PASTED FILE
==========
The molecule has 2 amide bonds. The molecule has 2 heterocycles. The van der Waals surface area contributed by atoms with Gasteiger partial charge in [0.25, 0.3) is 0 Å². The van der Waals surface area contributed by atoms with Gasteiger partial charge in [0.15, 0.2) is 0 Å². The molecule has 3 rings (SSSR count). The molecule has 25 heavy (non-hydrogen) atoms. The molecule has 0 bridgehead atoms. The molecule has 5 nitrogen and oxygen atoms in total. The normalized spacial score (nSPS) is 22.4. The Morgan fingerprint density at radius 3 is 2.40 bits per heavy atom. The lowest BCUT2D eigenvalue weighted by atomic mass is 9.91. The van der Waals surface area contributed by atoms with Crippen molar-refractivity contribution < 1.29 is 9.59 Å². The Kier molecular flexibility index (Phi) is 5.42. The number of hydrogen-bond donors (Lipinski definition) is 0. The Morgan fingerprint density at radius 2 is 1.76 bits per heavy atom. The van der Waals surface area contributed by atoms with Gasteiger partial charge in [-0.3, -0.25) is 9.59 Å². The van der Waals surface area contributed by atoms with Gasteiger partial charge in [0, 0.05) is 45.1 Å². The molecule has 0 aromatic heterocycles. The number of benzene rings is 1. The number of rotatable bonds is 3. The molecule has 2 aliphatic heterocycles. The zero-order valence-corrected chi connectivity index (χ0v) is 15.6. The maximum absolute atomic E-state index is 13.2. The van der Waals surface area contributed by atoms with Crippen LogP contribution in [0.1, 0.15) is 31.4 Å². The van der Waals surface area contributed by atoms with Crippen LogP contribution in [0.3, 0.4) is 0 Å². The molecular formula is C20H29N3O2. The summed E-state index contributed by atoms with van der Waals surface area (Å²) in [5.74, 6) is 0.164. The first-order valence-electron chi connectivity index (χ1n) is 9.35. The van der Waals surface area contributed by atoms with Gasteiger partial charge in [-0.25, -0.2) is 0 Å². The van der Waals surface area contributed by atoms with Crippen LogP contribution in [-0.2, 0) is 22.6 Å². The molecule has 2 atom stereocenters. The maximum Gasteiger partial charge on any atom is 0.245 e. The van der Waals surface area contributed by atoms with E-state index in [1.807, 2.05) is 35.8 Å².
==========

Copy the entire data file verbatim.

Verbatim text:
The molecule has 2 amide bonds. The molecule has 2 heterocycles. The van der Waals surface area contributed by atoms with Gasteiger partial charge in [0.25, 0.3) is 0 Å². The van der Waals surface area contributed by atoms with Gasteiger partial charge in [0.15, 0.2) is 0 Å². The molecule has 3 rings (SSSR count). The molecule has 25 heavy (non-hydrogen) atoms. The molecule has 0 bridgehead atoms. The molecule has 5 nitrogen and oxygen atoms in total. The normalized spacial score (nSPS) is 22.4. The Morgan fingerprint density at radius 3 is 2.40 bits per heavy atom. The lowest BCUT2D eigenvalue weighted by atomic mass is 9.91. The van der Waals surface area contributed by atoms with Crippen molar-refractivity contribution < 1.29 is 9.59 Å². The Kier molecular flexibility index (Phi) is 5.42. The number of hydrogen-bond donors (Lipinski definition) is 0. The Morgan fingerprint density at radius 2 is 1.76 bits per heavy atom. The van der Waals surface area contributed by atoms with Gasteiger partial charge in [-0.3, -0.25) is 9.59 Å². The van der Waals surface area contributed by atoms with Gasteiger partial charge in [0, 0.05) is 45.1 Å². The molecule has 0 aromatic heterocycles. The number of benzene rings is 1. The number of rotatable bonds is 3. The molecule has 2 aliphatic heterocycles. The zero-order valence-corrected chi connectivity index (χ0v) is 15.6. The maximum absolute atomic E-state index is 13.2. The van der Waals surface area contributed by atoms with Crippen LogP contribution in [0.1, 0.15) is 31.4 Å². The van der Waals surface area contributed by atoms with Crippen LogP contribution in [0.3, 0.4) is 0 Å². The molecular formula is C20H29N3O2. The summed E-state index contributed by atoms with van der Waals surface area (Å²) in [5.74, 6) is 0.164. The first-order valence-electron chi connectivity index (χ1n) is 9.35. The van der Waals surface area contributed by atoms with Gasteiger partial charge in [-0.25, -0.2) is 0 Å². The van der Waals surface area contributed by atoms with Crippen LogP contribution in [-0.2, 0) is 22.6 Å². The molecule has 2 atom stereocenters. The maximum Gasteiger partial charge on any atom is 0.245 e. The van der Waals surface area contributed by atoms with E-state index in [1.807, 2.05) is 35.8 Å².